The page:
}
    }
  },
  "size": 3,
  "fields": [
    "names",
    "overview"
  ],
  "_source": false
}

kNN - Search all the Dense Vectors!

GET /imdb_movies/_search?pretty
{
  "retriever": {
    "knn": {
      "field": "overview_dense",
      "query_vector_builder": {
        "text_embedding": {
          "model_id": ".multilingual-e5-small_linux-x86_64",
          "model_text": "clueless slackers"
        }
      },
      "k": 5,
      "num_candidates": 5
    }
  },
  "size": 3,
  "fields": [
    "names",
    "overview"
  ],
  "_source": false
}

text_expansion - Search all the Sparse Vectors!

GET /imdb_movies/_search?pretty
{
  "retriever": {
    "standard": {
      "query": {
        "text_expansion": {
          "overview_sparse": {
            "model_id": ".elser_model_2_linux-x86_64",
            "model_text": "clueless slackers"
          }
        }
      }
    }
  },
  "size": 3,
  "fields": [
    "names",
    "overview"
  ],
  "_source": false
}

rrf - Combine All the Things!

GET /imdb_movies/_search?pretty
{
  "retriever": {
    "rrf": {
      "retrievers": [
        {
          "standard": {
            "query": {
              "term": {
                "overview": "clueless slackers"
              }
            }
          }
        },
        {
          "knn": {
            "field": "overview_dense",
            "query_vector_builder": {
              "text_embedding": {
                "model_id": ".multilingual-e5-small_linux-x86_64",
                "model_text": "clueless slackers"
              }
            },
            "k": 5,
            "num_candidates": 5
          }
        },
        {
          "standard": {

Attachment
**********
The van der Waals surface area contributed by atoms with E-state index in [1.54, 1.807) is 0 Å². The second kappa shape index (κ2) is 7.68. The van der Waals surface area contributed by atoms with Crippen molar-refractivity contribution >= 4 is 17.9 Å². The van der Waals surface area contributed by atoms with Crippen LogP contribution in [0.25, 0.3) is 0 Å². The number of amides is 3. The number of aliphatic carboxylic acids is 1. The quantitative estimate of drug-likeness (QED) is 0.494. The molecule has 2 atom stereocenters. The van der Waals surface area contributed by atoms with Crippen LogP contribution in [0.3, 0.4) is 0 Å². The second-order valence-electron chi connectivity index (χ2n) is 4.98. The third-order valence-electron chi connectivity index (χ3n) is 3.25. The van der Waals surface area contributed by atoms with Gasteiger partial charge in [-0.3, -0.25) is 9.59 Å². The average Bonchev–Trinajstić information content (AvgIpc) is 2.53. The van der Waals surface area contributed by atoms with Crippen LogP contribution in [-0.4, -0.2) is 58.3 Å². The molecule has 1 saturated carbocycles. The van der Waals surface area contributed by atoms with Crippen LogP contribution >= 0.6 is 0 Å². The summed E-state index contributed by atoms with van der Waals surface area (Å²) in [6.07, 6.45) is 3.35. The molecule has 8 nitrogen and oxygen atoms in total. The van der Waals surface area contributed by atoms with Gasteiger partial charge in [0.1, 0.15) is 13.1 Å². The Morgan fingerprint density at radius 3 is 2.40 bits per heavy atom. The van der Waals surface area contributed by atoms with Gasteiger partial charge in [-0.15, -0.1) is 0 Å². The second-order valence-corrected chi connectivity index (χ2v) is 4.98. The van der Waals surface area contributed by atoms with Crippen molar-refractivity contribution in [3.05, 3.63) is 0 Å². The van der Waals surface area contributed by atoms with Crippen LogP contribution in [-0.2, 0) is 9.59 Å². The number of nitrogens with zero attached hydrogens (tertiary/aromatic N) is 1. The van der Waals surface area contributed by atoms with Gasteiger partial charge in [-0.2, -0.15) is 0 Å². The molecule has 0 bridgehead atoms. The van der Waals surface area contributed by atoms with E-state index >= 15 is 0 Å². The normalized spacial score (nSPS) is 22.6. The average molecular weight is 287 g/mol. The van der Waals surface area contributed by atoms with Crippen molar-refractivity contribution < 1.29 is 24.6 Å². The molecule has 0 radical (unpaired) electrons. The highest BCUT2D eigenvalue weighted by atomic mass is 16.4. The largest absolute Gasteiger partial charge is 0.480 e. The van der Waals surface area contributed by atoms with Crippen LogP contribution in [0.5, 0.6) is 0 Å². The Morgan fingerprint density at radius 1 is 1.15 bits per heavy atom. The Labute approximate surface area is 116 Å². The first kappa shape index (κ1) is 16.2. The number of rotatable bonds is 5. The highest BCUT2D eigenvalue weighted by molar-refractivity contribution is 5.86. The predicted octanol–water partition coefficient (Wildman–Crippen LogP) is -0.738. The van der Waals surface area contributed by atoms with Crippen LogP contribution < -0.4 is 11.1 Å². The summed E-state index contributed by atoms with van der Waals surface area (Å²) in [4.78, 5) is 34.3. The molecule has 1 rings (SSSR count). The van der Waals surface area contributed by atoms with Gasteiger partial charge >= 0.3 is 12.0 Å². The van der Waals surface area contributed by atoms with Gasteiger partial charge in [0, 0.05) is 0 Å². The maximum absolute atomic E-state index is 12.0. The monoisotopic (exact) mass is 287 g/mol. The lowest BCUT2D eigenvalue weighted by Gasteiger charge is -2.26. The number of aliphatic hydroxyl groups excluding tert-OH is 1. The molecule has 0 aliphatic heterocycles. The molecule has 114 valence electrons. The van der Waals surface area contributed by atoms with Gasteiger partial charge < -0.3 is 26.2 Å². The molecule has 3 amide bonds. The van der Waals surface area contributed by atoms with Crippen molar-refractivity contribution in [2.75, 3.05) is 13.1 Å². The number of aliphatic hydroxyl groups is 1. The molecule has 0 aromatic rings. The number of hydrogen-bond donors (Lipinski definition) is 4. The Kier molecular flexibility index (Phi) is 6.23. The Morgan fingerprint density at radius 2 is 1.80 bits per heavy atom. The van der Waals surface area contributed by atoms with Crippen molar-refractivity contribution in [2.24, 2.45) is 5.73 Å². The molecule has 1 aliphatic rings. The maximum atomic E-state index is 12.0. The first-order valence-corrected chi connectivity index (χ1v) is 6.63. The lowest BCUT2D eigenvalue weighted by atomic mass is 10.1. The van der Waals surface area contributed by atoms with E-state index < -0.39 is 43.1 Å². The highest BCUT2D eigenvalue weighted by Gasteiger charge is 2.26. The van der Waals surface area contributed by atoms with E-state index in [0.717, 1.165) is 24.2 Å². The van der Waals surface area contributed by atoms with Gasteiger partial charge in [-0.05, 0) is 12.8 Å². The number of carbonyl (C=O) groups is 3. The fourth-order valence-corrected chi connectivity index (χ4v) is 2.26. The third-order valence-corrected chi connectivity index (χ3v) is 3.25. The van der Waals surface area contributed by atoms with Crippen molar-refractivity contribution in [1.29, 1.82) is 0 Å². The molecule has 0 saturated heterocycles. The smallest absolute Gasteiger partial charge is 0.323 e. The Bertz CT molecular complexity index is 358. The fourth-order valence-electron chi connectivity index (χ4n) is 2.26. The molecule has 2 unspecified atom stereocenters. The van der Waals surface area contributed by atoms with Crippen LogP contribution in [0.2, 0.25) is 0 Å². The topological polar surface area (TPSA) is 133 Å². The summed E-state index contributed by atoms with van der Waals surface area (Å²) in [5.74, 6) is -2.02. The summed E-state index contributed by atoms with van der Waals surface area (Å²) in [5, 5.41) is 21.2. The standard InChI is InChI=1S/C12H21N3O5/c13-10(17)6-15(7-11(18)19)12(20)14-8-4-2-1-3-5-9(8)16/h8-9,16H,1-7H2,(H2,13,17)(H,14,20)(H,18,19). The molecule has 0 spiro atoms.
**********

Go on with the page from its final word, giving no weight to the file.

"query": {
              "text_expansion": {
                "overview_sparse": {
                  "model_id": ".elser_model_2_linux-x86_64",
                  "model_text": "clueless slackers"
                }
              }
            }
          }
        }
      ],
      "rank_window_size": 5,
      "rank_constant": 1
    }
  },
  "size": 3,
  "fields": [
    "names",
    "overview"
  ],
  "_source": false
}

Current restrictions with Retrievers

Retrievers come with certain restrictions users should be aware of. For example, only the query element is allowed when using compound retrievers. This enforces a cleaner separation of concerns and prevents the complexity from overly nested or independent configurations. Additionally, sub-retrievers may not use elements restricted from having a compound retriever as part of the retriever tree.

These restrictions enforce performance and composability even with complex retrieval strategies.

Retrievers are initially released as a technical preview, so their API may change.

Conclusion

Retrievers represent a significant step forward with Elasticsearch's retrieval capabilities and user-friendliness. They can be chained in a pipeline fashion where each retriever applies its logic and passes the results to the next item in the chain. By allowing for more structured, flexible, and efficient search operations, retrievers can significantly enhance the search experience.

The following resources provide additional details on Retrievers.

Try the above code yourself! You can run the accompying jupyter notebook to ingest IMDB data into an Elastic Serverless Search project!

Ready to try this out on your own? Start a free trial.